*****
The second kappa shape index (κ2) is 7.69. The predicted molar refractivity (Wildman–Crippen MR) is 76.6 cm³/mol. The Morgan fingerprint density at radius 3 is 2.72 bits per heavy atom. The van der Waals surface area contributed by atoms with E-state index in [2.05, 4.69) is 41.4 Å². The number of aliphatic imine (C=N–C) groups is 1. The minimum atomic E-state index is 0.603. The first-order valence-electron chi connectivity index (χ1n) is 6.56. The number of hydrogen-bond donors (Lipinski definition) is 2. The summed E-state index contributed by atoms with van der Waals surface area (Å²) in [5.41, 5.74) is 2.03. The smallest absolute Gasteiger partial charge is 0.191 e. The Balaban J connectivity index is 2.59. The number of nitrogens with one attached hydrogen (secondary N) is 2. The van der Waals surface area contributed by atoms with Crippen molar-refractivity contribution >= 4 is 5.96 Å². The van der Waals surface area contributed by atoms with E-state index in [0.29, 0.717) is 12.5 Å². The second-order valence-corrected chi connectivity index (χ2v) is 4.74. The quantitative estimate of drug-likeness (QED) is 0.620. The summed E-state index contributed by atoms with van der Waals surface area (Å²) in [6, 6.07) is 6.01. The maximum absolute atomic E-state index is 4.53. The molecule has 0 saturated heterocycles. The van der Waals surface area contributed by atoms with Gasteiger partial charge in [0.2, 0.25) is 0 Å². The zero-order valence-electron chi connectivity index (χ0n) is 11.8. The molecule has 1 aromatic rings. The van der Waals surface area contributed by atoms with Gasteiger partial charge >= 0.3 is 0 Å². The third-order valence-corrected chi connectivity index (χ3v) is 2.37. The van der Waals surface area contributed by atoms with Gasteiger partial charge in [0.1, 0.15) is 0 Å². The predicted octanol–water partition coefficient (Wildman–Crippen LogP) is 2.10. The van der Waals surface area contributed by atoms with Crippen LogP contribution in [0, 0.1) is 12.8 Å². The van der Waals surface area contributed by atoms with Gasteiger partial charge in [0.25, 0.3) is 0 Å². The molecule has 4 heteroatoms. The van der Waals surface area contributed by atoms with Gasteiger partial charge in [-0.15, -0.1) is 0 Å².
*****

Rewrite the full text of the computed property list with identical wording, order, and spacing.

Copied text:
The second kappa shape index (κ2) is 7.69. The predicted molar refractivity (Wildman–Crippen MR) is 76.6 cm³/mol. The Morgan fingerprint density at radius 3 is 2.72 bits per heavy atom. The van der Waals surface area contributed by atoms with E-state index in [2.05, 4.69) is 41.4 Å². The number of aliphatic imine (C=N–C) groups is 1. The minimum atomic E-state index is 0.603. The first-order valence-electron chi connectivity index (χ1n) is 6.56. The number of hydrogen-bond donors (Lipinski definition) is 2. The summed E-state index contributed by atoms with van der Waals surface area (Å²) in [5.41, 5.74) is 2.03. The smallest absolute Gasteiger partial charge is 0.191 e. The Balaban J connectivity index is 2.59. The number of nitrogens with one attached hydrogen (secondary N) is 2. The van der Waals surface area contributed by atoms with Crippen molar-refractivity contribution >= 4 is 5.96 Å². The van der Waals surface area contributed by atoms with E-state index in [0.29, 0.717) is 12.5 Å². The second-order valence-corrected chi connectivity index (χ2v) is 4.74. The quantitative estimate of drug-likeness (QED) is 0.620. The summed E-state index contributed by atoms with van der Waals surface area (Å²) in [6, 6.07) is 6.01. The maximum absolute atomic E-state index is 4.53. The molecule has 0 saturated heterocycles. The van der Waals surface area contributed by atoms with Gasteiger partial charge in [0.2, 0.25) is 0 Å². The zero-order valence-electron chi connectivity index (χ0n) is 11.8. The molecule has 1 aromatic rings. The van der Waals surface area contributed by atoms with Gasteiger partial charge >= 0.3 is 0 Å². The third-order valence-corrected chi connectivity index (χ3v) is 2.37. The van der Waals surface area contributed by atoms with Gasteiger partial charge in [0.1, 0.15) is 0 Å². The predicted octanol–water partition coefficient (Wildman–Crippen LogP) is 2.10. The van der Waals surface area contributed by atoms with Crippen LogP contribution in [0, 0.1) is 12.8 Å². The van der Waals surface area contributed by atoms with Gasteiger partial charge in [0.25, 0.3) is 0 Å². The molecule has 4 heteroatoms. The van der Waals surface area contributed by atoms with Gasteiger partial charge in [-0.15, -0.1) is 0 Å².